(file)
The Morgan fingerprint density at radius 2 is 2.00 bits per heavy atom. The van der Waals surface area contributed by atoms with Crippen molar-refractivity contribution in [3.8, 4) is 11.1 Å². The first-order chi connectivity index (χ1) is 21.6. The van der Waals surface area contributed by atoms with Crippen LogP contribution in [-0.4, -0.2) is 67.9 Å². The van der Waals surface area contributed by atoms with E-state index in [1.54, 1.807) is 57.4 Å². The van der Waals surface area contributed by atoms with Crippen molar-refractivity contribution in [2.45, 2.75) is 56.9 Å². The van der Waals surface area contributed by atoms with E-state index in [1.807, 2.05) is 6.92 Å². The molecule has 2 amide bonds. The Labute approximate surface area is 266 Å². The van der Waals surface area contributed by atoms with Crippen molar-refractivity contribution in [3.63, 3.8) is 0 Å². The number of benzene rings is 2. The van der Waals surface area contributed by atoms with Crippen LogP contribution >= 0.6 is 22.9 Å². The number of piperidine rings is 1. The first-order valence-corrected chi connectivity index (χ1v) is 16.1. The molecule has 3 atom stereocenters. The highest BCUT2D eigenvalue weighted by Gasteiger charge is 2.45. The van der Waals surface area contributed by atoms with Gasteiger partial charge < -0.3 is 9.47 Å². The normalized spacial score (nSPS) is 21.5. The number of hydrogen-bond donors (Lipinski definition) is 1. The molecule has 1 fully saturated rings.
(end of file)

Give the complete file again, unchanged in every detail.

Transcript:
The Morgan fingerprint density at radius 2 is 2.00 bits per heavy atom. The van der Waals surface area contributed by atoms with Crippen molar-refractivity contribution in [3.8, 4) is 11.1 Å². The first-order chi connectivity index (χ1) is 21.6. The van der Waals surface area contributed by atoms with Crippen LogP contribution in [-0.4, -0.2) is 67.9 Å². The van der Waals surface area contributed by atoms with E-state index in [1.54, 1.807) is 57.4 Å². The van der Waals surface area contributed by atoms with Crippen molar-refractivity contribution in [2.45, 2.75) is 56.9 Å². The van der Waals surface area contributed by atoms with E-state index in [1.807, 2.05) is 6.92 Å². The molecule has 2 amide bonds. The Labute approximate surface area is 266 Å². The van der Waals surface area contributed by atoms with Crippen molar-refractivity contribution in [3.63, 3.8) is 0 Å². The number of benzene rings is 2. The van der Waals surface area contributed by atoms with Crippen LogP contribution >= 0.6 is 22.9 Å². The number of piperidine rings is 1. The first-order valence-corrected chi connectivity index (χ1v) is 16.1. The molecule has 3 atom stereocenters. The highest BCUT2D eigenvalue weighted by Gasteiger charge is 2.45. The van der Waals surface area contributed by atoms with Gasteiger partial charge < -0.3 is 9.47 Å². The normalized spacial score (nSPS) is 21.5. The number of hydrogen-bond donors (Lipinski definition) is 1. The molecule has 1 fully saturated rings.